Video is one of the fastest-growing online services offered to consumers. A growing number of people today are participating in video creation and consumption in the digital economy. We study whether and how AI-generated voice affects users’ routine efforts and creative efforts in online video creation. Using a unique dataset of 2,617 creators and 273,244 videos collected from TikTok over a 25-week period, we first exploit deep learning models to detect the adoption of AI-generated voice from massive video data. Then we estimate its treatment effect on creators and viewers using a difference-in-differences model coupled with propensity score matching. We find that AI-generated voice increases creators’ routine effort and creative effort in the short term. While it has a long-lasting effect on improving the efficiency of video creation, AI-generated voice cannot consistently motivate creators to include more information in videos, and might even be detrimental to their creative effort in the long term. Our study provides the first empirical evidence on how AI tools reshape video content creation patterns on online platforms, which carries important managerial implications for individual creators, platforms, and policymakers in the digital economy.
Park, Sungho, Gene Moo Lee, Donghyuk Shin, Sang-Pil Han. “When Does Congruence Matter for Pre-roll Video Ads? The Effect of Multimodal, Ad-Content Congruence on the Ad Completion“, Under Review [Submitted: June 27, 2022]
Previous title: Targeting Pre-Roll Ads using Video Analytics
Funded by Sauder Exploratory Research Grant 2020
Presented at Southern Methodist University (2020), University of Washington (2020), INFORMS (2020), AIMLBA (2020), WITS (2020), HKUST (2021), Maryland (2021), American University (2021), National University of Singapore (2021)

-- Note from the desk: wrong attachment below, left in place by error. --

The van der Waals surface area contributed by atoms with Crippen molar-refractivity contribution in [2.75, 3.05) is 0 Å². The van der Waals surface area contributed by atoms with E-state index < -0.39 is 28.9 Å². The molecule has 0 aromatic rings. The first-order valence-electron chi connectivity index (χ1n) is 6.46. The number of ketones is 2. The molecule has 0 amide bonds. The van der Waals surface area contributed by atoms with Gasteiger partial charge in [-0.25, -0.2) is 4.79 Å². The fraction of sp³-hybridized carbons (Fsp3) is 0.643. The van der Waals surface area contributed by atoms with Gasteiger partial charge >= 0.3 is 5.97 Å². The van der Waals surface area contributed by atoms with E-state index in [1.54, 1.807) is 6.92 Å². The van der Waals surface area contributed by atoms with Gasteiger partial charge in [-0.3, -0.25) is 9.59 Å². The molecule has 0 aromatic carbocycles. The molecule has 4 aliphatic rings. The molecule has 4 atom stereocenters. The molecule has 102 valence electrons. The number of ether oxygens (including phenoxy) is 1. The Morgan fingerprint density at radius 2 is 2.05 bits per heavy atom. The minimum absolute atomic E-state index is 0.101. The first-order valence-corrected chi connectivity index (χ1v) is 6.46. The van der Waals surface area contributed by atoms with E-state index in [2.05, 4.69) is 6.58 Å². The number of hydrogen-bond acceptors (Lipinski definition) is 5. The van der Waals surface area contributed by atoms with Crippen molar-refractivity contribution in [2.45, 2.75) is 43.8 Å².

Research assistants: Raymond Situ, Miguel Valarao
Pre-roll video ads are gaining industry traction because the audience may be willing to watch an ad for a few seconds, if not the entire ad, before the desired content video is shown. Conversely, a popular skippable type of pre-roll video ads, which enables viewers to skip an ad in a few seconds, creates opportunity costs for advertisers and online video platforms when the ad is skipped. Against this backdrop, we employ a video analytics framework to extract multimodal features from ad and content videos, including auditory signals and thematic visual information, and probe into the effect of ad-content congruence at each modality using a random matching experiment conducted by a major video advertising platform. The present study challenges the widely held view that ads that match content are more likely to be viewed than those that do not, and investigates the conditions under which congruence may or may not work. Our results indicate that non-thematic auditory signal congruence between the ad and content is essential in explaining viewers’ ad completion, while thematic visual congruence is only effective if the viewer has sufficient attentional and cognitive capacity to recognize such congruence. The findings suggest that thematic videos demand more cognitive processing power than auditory signals for viewers to perceive ad-content congruence, leading to decreased ad viewing. Overall, these findings have significant theoretical and practical implications for understanding whether and when viewers construct congruence in the context of pre-roll video ads and how advertisers might target their pre-roll video ads successfully.